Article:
by Rogério Correa



Claustrophobia is a story about the isolation and alienation of contemporary urban life told from three different points of view, in three different languages.


The work was conceived as a triptych, a work comprised of three monologues, showing parallel stories of people who work in an office building:


Marcelo, a poor immigrant, works as a lift operator, pushing buttons in a metallic box all day, day after day. In his tedious job, he feels completely isolated and alienated from everything and everyone.


Stella, a business executive, is on her first day in a new post, building strategies to manipulate people and project the “strong but caring woman” image that she believes is essential to bring her to the top, without realising that all her plans are soon to come crashing down.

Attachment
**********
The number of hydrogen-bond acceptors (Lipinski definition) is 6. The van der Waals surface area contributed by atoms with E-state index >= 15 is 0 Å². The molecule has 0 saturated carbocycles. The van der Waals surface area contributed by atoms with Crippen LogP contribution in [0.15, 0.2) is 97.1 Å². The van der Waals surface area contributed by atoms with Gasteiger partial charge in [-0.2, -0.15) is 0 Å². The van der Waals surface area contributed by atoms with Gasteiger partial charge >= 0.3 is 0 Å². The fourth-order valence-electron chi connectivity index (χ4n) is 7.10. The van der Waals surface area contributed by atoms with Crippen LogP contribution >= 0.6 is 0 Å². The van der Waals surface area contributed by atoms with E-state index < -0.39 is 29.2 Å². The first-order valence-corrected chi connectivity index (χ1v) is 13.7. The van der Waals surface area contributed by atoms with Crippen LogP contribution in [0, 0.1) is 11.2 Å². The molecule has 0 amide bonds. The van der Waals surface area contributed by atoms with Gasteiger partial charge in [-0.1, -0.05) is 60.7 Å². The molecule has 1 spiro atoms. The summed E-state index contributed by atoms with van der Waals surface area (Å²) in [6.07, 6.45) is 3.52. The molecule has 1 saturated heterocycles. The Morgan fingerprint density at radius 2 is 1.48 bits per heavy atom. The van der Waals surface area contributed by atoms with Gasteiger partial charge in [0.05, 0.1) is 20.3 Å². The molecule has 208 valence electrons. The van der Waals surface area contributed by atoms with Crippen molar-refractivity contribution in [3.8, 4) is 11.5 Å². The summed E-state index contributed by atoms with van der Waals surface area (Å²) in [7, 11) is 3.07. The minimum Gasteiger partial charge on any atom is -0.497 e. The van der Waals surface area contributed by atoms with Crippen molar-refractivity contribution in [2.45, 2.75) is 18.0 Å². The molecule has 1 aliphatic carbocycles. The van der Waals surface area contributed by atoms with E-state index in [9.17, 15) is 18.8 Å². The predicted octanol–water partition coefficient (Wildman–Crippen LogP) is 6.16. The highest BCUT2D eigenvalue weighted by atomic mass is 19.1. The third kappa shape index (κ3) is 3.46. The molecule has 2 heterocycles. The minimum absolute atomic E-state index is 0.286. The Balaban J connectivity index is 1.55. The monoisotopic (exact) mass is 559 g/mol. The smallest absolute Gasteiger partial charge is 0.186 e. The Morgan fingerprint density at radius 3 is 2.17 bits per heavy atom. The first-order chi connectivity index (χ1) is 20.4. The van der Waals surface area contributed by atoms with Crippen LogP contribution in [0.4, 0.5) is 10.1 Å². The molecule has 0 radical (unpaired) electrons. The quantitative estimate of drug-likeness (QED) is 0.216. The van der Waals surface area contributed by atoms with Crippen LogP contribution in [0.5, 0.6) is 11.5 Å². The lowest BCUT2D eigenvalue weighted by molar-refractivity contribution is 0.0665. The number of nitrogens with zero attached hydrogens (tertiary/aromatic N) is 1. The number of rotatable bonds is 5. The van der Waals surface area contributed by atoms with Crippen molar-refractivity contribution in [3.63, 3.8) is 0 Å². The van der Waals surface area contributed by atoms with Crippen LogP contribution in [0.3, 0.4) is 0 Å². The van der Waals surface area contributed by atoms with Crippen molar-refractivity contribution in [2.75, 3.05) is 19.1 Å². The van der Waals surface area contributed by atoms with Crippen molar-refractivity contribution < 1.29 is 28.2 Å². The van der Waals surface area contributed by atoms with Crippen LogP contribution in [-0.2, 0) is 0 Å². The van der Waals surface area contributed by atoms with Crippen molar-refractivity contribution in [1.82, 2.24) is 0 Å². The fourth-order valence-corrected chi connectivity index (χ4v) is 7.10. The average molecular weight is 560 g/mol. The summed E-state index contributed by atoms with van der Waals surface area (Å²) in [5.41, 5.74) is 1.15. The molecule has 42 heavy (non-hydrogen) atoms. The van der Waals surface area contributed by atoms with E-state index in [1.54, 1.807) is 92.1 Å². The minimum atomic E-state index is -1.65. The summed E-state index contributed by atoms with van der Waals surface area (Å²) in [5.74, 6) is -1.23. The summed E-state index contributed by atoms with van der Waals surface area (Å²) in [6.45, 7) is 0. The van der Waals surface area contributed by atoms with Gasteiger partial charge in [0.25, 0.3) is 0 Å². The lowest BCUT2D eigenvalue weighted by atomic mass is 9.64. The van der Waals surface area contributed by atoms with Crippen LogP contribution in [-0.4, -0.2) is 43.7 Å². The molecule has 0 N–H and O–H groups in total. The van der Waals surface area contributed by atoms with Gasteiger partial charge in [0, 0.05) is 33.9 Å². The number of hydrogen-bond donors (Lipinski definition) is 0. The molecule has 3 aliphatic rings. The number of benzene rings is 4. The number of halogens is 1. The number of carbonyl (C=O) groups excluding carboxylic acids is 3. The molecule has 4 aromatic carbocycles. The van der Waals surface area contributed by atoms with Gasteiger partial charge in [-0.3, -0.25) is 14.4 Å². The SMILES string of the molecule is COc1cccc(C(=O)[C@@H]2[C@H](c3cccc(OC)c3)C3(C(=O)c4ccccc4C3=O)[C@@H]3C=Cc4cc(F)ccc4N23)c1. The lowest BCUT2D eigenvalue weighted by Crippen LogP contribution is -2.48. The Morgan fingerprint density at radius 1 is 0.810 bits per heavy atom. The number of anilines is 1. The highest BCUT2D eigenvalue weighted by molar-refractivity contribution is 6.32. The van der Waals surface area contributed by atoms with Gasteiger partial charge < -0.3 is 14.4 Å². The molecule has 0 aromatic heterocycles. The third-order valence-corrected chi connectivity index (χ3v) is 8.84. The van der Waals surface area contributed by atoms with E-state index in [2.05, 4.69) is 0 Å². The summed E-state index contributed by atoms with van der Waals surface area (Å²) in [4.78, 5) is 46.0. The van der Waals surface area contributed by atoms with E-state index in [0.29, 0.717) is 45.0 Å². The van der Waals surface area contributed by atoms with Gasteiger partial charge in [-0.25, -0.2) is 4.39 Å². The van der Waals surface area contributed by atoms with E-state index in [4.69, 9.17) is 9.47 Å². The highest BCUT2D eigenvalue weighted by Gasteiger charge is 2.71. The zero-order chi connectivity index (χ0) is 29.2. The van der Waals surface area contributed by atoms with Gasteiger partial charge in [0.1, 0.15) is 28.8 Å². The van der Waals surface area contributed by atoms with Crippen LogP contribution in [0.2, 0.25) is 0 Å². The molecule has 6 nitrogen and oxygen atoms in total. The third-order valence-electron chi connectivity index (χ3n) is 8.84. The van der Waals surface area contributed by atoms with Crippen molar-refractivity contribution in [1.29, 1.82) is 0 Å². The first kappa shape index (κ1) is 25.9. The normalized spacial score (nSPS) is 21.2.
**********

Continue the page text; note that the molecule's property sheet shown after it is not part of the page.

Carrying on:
And Webberson is a young black man who is frustrated at being a doorman and compensates for the dissatisfaction with his job by tormenting the lift operator, the only person who is under him in the building’s social structure.


However, due to the tragic passing of the actor Lionel Macauley, the play was adapted to a double monologue with inserts of the work already filmed of Lionel.